Tag Archives: Healthy Eating

Cutting Sugar Improves Children’s Health in Just 10 Days

Obese children who cut back on their sugar intake see improvements in their blood pressure, cholesterol readings and other markers of health after just 10 days, a rigorous new study found.

The new research may help shed light on a question scientists have long debated: Is sugar itself harming health, or is the weight gain that comes from consuming sugary drinks and foods mainly what contributes to illness over the long term?

In the new study, which was financed by the National Institutes of Health and published Tuesday in the journal Obesity, scientists designed a clinical experiment to attempt to answer this question. They removed foods with added sugar from a group of children’s diets and replaced them with other types of carbohydrates so that the subjects’ weight and overall calorie intake remained roughly the same.

After 10 days, the children showed dramatic improvements, despite losing little or no weight. The findings add to the argument that all calories are not created equal, and they suggest that those from sugar are especially likely to contribute to Type 2 diabetes and other metabolic diseases, which are on the rise in children, said the study’s lead author, Dr. Robert Lustig, a pediatric endocrinologist at the Benioff Children’s Hospital of the University of California, San Francisco.

To read the full story, click here.

Jeffrey R. Ungvary President

Jeffrey R. Ungvary

Placing a Cap on Americans’ Consumption of Added Sugar

Health experts have been nudging Americans to kick the sugar habit for years, and now it’s official: The Food and Drug Administration is recommending a daily cap on sugar for the first time.

The goal is for Americans to limit added sugar to no more than 10 percent of daily calories, according to the proposed guidelines. For someone older than 3, that means eating no more than 12.5 teaspoons, or 50 grams, of it a day.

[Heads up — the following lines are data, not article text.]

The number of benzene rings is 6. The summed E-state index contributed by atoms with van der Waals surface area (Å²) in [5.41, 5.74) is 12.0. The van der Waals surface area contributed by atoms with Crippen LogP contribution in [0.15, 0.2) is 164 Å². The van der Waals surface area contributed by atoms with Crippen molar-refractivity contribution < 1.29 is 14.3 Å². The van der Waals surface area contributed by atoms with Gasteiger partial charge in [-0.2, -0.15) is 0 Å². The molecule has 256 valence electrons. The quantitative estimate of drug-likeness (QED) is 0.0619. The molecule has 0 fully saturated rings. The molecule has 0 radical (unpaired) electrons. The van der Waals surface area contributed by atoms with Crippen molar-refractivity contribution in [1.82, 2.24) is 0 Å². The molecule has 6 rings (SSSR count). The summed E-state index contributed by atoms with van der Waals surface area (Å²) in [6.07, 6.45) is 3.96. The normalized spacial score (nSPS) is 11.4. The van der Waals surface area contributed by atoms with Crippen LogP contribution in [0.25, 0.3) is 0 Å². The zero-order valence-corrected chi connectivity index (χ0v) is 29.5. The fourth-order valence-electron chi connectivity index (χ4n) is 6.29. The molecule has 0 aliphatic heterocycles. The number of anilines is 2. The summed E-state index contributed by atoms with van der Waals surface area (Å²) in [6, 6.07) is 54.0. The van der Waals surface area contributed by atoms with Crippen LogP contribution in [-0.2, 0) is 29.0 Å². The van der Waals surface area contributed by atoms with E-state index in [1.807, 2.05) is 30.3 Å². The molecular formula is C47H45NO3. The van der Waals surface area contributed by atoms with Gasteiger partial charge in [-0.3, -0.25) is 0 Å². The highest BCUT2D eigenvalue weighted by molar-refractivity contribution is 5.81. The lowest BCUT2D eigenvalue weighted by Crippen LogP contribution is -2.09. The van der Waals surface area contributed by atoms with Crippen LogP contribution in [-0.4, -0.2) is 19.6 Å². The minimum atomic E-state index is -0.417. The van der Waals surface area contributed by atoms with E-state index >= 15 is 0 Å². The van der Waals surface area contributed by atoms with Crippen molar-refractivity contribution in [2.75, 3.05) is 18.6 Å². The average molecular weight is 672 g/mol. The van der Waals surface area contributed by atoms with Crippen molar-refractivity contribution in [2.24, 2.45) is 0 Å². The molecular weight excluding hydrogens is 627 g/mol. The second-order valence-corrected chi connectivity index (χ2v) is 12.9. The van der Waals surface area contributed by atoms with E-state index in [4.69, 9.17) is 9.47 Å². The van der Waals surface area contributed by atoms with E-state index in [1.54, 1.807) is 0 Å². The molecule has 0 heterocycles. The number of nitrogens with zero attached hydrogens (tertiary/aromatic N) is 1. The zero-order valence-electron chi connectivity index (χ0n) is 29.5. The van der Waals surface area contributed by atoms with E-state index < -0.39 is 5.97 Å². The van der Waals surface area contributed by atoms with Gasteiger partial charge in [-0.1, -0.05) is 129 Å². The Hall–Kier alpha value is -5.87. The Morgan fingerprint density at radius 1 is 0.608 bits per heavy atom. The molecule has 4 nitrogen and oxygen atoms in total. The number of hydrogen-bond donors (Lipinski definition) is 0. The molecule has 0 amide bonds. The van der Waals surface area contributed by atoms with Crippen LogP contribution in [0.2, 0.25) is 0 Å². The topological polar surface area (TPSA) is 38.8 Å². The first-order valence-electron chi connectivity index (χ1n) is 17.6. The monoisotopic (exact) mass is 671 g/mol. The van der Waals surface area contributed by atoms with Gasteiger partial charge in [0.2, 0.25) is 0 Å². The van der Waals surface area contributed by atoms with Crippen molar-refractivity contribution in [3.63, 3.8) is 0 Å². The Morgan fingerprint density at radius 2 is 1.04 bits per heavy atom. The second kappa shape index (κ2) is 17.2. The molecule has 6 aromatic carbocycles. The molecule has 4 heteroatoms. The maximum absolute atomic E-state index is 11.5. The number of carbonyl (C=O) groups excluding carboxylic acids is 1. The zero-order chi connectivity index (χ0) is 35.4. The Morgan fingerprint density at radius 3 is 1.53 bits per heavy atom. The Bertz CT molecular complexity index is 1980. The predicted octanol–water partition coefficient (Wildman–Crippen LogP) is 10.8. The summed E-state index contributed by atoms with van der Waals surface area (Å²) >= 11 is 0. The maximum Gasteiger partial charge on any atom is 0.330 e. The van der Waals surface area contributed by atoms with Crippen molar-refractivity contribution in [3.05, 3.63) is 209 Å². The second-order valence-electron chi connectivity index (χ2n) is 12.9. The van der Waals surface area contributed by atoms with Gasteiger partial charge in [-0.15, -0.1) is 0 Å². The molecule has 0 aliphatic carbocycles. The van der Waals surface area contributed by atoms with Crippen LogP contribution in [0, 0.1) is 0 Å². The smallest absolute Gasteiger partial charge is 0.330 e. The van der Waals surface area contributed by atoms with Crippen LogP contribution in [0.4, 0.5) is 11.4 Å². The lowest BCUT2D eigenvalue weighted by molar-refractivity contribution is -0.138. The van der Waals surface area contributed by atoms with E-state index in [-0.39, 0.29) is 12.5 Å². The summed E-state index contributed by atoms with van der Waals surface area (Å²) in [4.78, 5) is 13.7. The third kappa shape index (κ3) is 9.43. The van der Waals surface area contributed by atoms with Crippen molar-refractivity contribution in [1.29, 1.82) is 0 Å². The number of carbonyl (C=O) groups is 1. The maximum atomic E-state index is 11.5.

That’s about the same amount of sugar found in a can of Coke, but for most people, giving up sugary soft drinks will not be enough to meet the recommendations. Caloric sweeteners like sugar, honey and high-fructose corn syrup are found in obvious places like sodas, cookies and candy — but they are also lurking in foods with health appeal, like low-fat yogurt, granola and wholegrain breads, as well as in ketchup, pasta sauce, canned fruit and prepared soups, salad dressings and marinades.

“There is a lot of hidden sugar in our food supply, and it’s not just in sweets,” said Dr. Frank Hu, a member of the Dietary Guidelines Advisory Committee and a professor of nutrition and epidemiology at Harvard.

Currently, nutrition labels on food packaging reveal only the total amount of sugar in a product. The F.D.A. has said it wants to change the labels to help consumers distinguish between the amount of naturally occurring sugar and the amount of added sugar.

To read the full story, click here.

Jeffrey R. Ungvary President

Jeffrey R. Ungvary